The Hockey Hall of Fame selection committee, you’d have to think, just can’t help itself. Try as it might, it is simply unable to resist the urge to act like an old boys’ network. Perhaps that has something to do with the fact that it’s made up of 18 white guys, the youngest of whom is 50 years old.
With a blank slate due to the fact that there were no first-time eligible players who were worthy of induction, the committee righted a wrong by finally inducting Eric Lindros seven years after one of the most dominant players of his generation was eligible. Sergei Makarov, a talented winger in the former Soviet Union and a vital cog on one of the most dominant teams in the history of the game. Another solid choice. Tough to argue the induction in the builders’ category with Pat Quinn, a career coach who didn’t win the Stanley Cup, but was the only coach in history lead a team to a World Cup, Olympic gold medal and World Junior Championship.
When Patrik Laine and Jesse Puljujarvi are drafted into the NHL a week from now, their teams in the Finnish Elite League will receive a one-time payment of about $240,000. Assuming each player earns $50 million over the course of his NHL career – which is probably being conservative – the amount their teams receive represents about one-half of one percent of their career earnings.
The teams that choose Laine and Puljujarvi – almost certainly the Winnipeg Jets and Columbus Blue Jackets – stand to make millions in merchandising and ticket sales, particularly if each of them is a central figure in some long playoff runs. Meanwhile, the organizations that have basically developed these players from the time they were children, Tappara and Karpat, are receiving a pittance. That $240,000 is what Karpat will receive for losing Laine’s and Puljujarvi’s World Junior linemate Sebastian Aho to the Carolina Hurricanes earlier this week.
SAN JOSE – Far too often, hockey players are described as warriors. In the case of Finnish players, that description actually fits. And that is why after Olli Maatta may very well end up going from being a Stanley Cup champion to a buck private in the Finnish military this summer.
Finland is one of the last bastions of mandatory military service. In fact, the penalty for refusing it can be up to 173 days in prison. All men 18 years and older are required to serve a minimum of 165 days, something Maatta plans to do over the next two summers. So shortly after the Cup final ends, which could be as early as tonight if the Penguins win Game 6 with Maatta patrolling the blueline, he’ll head to Santahamina, home to the Guard Jaeger Regiment, and report for duty.
BUFFALO – There was a lot of interest among the local media in defensemen this morning. With Buffalo hosting the draft combine, camera crews and reporters got a chance to quiz a number of potential future Sabres and several of those candidates were blueliners. With Buffalo picking eighth, a top D-man will surely be available, but which one?
BUFFALO – The main attraction at today’s draft combine access was top-rated Auston Matthews, as it probably should be. But for the few reporters who went to Jesse Puljujarvi first, a new personality could be seen. Puljujarvi, it seems, won’t be taking a back seat to anyone for much longer.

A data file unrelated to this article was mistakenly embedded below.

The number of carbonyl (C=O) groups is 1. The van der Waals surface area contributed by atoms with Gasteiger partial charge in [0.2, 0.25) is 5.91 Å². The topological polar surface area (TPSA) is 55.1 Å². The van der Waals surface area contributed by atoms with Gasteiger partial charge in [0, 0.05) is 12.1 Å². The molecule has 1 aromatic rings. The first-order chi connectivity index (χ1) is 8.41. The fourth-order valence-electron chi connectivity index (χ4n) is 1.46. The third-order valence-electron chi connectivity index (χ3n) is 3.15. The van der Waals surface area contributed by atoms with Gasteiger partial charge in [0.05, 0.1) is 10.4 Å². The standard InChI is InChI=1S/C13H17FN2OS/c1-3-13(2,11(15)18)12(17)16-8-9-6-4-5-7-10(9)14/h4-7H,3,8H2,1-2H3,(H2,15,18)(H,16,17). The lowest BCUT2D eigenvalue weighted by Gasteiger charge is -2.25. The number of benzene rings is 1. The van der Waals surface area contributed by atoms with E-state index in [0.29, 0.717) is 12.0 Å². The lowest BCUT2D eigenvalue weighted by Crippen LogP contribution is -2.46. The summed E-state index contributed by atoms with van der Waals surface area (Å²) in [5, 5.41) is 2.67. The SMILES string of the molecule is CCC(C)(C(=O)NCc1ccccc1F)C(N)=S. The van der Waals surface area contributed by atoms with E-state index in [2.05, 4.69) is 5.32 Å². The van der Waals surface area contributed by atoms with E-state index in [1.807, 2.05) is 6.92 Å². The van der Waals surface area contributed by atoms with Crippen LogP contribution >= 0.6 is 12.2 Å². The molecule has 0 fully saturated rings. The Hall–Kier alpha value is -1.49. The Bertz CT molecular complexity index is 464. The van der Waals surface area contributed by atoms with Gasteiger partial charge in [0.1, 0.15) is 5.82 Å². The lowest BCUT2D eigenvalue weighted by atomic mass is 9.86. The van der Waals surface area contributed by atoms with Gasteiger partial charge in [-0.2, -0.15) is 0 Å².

Now that the rosters for the World Cash Grab of Hockey™ have been finalized, we can now set about to devoting our energies to predicting everything that’s going to happen. After all, the tournament is only four months away and time is of the essence.
With that said, here’s our stab at World Cup of Hockey Power Rankings. Remember, these are Power Rankings and have no bearing on how a team will finish, so stop it with the hate mail and nasty tweets just because your team didn’t do well in this little exercise. That goes double for all you Team Europe fans out there, all three of you.
Call him The Narrative Slayer.
When Connor McDavid charged the net for what turned out to be the game-winning goal in Canada’s 2-0 golden performance at the World Championship in Russia, the young Oilers star punctured a pretty good storyline in the making. That being, of course, that a Finland victory would have given Suomi all three major IIHF men’s titles this year.
But while Finland may have lost at the worlds, the country’s gold medals at the world juniors and world under-18s were reason enough to believe that Finland is entering a golden era of hockey.
Finland has won gold again – get used to it.
Led by superstar 2016 draft prospect Jesse Puljujarvi, the Finns dusted off archrival Sweden in the final of the World Under-18 Championship in North Dakota on Sunday. Puljujarvi scored a hat trick in the 6-1 demolition, while the home-side Americans earned bronze with a 10-3 walloping of a disorganized Canadian squad.
If it sounds like the Finns have been on the podium a lot lately, it’s because they have. This is the third junior-level gold in three years for Suomi, when the 2016 and 2014 world junior titles are added in. So how are they doing it?